The flow rate of supply water through valve port 68 is controlled by a thermostat in order to provide the proper amount of supply water for cooling and distilling. The thermostat preferably comprises a bellows type of sensor and actuator 76, filled with an expansible fluid. Bellows 76 is positioned as shown in FIG. 2 within the interior of condensing vessel 32 where it will be immersed in supply water. An actuator stem 78 is connected to one end of bellows 76, and has a push head 80 on its opposite end, which normally bears against valve element 70. Bellows 76 is supported by a threaded extension 82 on one end thereof, which is screwed into an aperture in a mounting bracket 84. Bracket 84 is preferably of U-shaped configuration as shown in FIGS. 2 and 4, and includes a threaded aperture 86 at one end within which threaded extension 88 on valve fitting 64 is received. With mounting bracket 84 resting on the bottom of condensing vessel 32 in the manner shown in FIG. 2, it serves to support both bellows thermostat 76 and valve fitting 64.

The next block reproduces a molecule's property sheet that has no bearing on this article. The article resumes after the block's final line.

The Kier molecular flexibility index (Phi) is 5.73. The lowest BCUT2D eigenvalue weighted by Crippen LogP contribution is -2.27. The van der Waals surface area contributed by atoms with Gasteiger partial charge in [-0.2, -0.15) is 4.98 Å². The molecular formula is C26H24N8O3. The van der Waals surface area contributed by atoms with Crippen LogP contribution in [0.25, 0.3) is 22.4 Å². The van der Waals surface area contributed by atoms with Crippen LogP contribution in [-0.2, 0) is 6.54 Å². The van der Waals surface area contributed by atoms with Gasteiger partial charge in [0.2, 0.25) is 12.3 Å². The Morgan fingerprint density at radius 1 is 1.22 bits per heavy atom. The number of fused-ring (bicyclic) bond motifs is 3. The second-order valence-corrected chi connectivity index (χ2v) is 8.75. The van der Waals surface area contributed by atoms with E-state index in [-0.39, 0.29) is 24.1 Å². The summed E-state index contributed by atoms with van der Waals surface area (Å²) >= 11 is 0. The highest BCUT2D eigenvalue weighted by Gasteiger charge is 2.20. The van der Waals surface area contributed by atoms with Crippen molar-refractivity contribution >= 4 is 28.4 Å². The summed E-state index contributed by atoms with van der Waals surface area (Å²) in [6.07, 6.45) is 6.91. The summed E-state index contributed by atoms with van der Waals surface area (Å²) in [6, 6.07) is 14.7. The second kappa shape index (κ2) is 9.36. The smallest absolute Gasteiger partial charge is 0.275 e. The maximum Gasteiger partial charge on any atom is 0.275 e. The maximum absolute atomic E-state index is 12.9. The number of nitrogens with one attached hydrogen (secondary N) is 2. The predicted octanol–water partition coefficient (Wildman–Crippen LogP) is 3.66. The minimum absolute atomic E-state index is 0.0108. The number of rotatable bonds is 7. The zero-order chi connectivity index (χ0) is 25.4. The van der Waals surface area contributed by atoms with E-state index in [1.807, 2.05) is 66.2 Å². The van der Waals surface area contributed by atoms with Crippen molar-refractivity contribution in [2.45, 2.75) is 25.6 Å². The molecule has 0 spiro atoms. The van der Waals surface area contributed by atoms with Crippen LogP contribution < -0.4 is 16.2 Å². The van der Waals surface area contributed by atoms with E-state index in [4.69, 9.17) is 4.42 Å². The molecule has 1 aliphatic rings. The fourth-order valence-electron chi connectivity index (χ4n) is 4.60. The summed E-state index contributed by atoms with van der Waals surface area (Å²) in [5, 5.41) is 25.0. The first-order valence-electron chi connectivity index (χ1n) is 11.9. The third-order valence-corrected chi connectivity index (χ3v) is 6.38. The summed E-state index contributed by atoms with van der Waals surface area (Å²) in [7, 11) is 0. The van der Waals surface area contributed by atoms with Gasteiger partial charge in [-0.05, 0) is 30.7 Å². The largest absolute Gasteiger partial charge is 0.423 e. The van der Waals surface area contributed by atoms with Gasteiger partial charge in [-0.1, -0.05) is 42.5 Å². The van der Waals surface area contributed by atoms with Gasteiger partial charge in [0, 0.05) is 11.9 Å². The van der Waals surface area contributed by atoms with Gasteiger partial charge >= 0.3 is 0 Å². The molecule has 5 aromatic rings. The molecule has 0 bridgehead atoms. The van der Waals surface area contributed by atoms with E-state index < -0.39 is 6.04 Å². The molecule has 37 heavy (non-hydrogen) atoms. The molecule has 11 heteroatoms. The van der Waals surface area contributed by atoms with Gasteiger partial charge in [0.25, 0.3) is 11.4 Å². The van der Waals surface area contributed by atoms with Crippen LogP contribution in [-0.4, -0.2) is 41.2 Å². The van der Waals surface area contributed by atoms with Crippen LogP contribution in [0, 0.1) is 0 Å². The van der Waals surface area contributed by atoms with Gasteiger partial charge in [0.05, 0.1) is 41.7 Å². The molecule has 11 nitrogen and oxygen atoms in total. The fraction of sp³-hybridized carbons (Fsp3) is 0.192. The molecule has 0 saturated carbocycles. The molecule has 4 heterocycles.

An indicator and adjusting pointer 90 is affixed to the outer end of threaded thermostat extension 82 for rotation therewith. As is shown in FIGS. 4 and 5, pointer 90 is positioned to rotate back and forth over an indicator dial 92 affixed to one end of mounting bracket 84 by rivets 94. Pointer 90 may be rotated to the left or right as viewed in FIG. 5 to warmer or colder settings of the temperature for leaving distilled water. As pointer 90 is rotated, threaded thermostat extension 82 rotates with it, and is therefore screwed inwardly or outwardly with respect to the threaded aperture through which it extends in one end of mounting bracket 84. As a result, actuating stem 78 is moved laterally towards or away from valve element 70. In this manner, valve element 70 is moved towards a closing or opening position with respect to valve port 68 by the combination of valve spring 72 and actuating stem 78. Supply water flowing through inlet hose 54 is directed through tubular connecting member 62 of fitting 56 and past valve port 68 into outlet passage 95 of valve fitting 64. The water then flows through the discharge end 95a of valve outlet passage 95 into condensing vessel 32.